The ID is not required if there is only one JS9 instance on the page, since it defaults to "JS9". However, if your site needs to communicate with clients using the js9 script for external communication, you can differentiate between clients loading the same JS9-enabled web page by supplying a unique ID when the JS9 page is served.
The js9.css file contains CSS directives for various parts of JS9. These can be modified (or overwritten) as needed, subject to ordinary CSS rules. In general, we recommend overwriting CSS rules by loading a site-specific CSS file after the js9.css file. This makes updating much easier.
One CSS directive worth noting is the JS9Button class, which defines the look and feel of the buttons found on the Menubar, inside plugins, etc. The JS9Button class currently is set to the JS9ClassicButton class, which mimics Mac OSX buttons in shape and color. An alternative is the JS9FlatButton class displays a flat blue button that highlights when the mouse hovers and darkens when clicked. A lightblue background is often used with this class of button. JS9 also defines a JS9BorderButton which has a blue colored border and a white background. The JS9 Menubar supports two data properties to make it easier to change the button and background:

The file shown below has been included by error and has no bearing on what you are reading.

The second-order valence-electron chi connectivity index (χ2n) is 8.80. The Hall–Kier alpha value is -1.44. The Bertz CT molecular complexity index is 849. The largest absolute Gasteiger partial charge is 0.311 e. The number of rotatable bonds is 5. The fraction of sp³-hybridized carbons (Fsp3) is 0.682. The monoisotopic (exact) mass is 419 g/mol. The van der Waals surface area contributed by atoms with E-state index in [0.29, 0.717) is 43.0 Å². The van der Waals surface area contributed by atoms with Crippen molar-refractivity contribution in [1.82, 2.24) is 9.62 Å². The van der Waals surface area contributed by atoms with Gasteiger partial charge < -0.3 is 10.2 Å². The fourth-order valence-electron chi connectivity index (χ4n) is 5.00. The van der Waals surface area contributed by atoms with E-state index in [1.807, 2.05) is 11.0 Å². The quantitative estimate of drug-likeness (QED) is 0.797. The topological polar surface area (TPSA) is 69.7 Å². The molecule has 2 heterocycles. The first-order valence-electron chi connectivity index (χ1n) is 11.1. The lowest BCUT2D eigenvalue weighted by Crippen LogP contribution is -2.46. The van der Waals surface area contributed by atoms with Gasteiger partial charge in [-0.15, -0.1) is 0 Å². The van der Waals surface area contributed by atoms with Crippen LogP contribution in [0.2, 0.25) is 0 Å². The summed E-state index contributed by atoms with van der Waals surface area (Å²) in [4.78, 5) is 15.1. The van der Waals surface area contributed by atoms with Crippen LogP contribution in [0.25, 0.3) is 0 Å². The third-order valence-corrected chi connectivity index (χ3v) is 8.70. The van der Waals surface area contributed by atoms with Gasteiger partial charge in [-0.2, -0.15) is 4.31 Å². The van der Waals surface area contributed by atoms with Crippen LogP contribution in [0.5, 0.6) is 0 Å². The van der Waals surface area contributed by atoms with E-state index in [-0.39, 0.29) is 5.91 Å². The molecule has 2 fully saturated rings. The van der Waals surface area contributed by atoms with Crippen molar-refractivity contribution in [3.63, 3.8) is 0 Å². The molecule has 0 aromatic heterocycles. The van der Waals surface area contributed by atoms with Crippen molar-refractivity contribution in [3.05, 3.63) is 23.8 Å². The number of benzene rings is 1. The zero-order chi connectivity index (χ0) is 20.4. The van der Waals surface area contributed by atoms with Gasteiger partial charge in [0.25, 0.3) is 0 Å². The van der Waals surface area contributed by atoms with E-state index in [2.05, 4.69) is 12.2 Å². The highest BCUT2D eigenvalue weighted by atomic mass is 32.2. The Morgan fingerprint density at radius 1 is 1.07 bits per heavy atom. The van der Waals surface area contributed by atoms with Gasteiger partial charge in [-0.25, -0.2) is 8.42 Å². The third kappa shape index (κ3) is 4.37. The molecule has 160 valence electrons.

<div class="JS9Menubar" id="SUPERMENU_" data-displays="JS9,myJS9"></div>As shown, the data-displays attribute is a comma-separated list of JS9 display ids to control with this super-menu.
A super-menu acts like an ordinary menu, except that it will control all of the JS9 displays in the list. Thus, you can change multiple colormaps at once, run analysis on all displays, etc.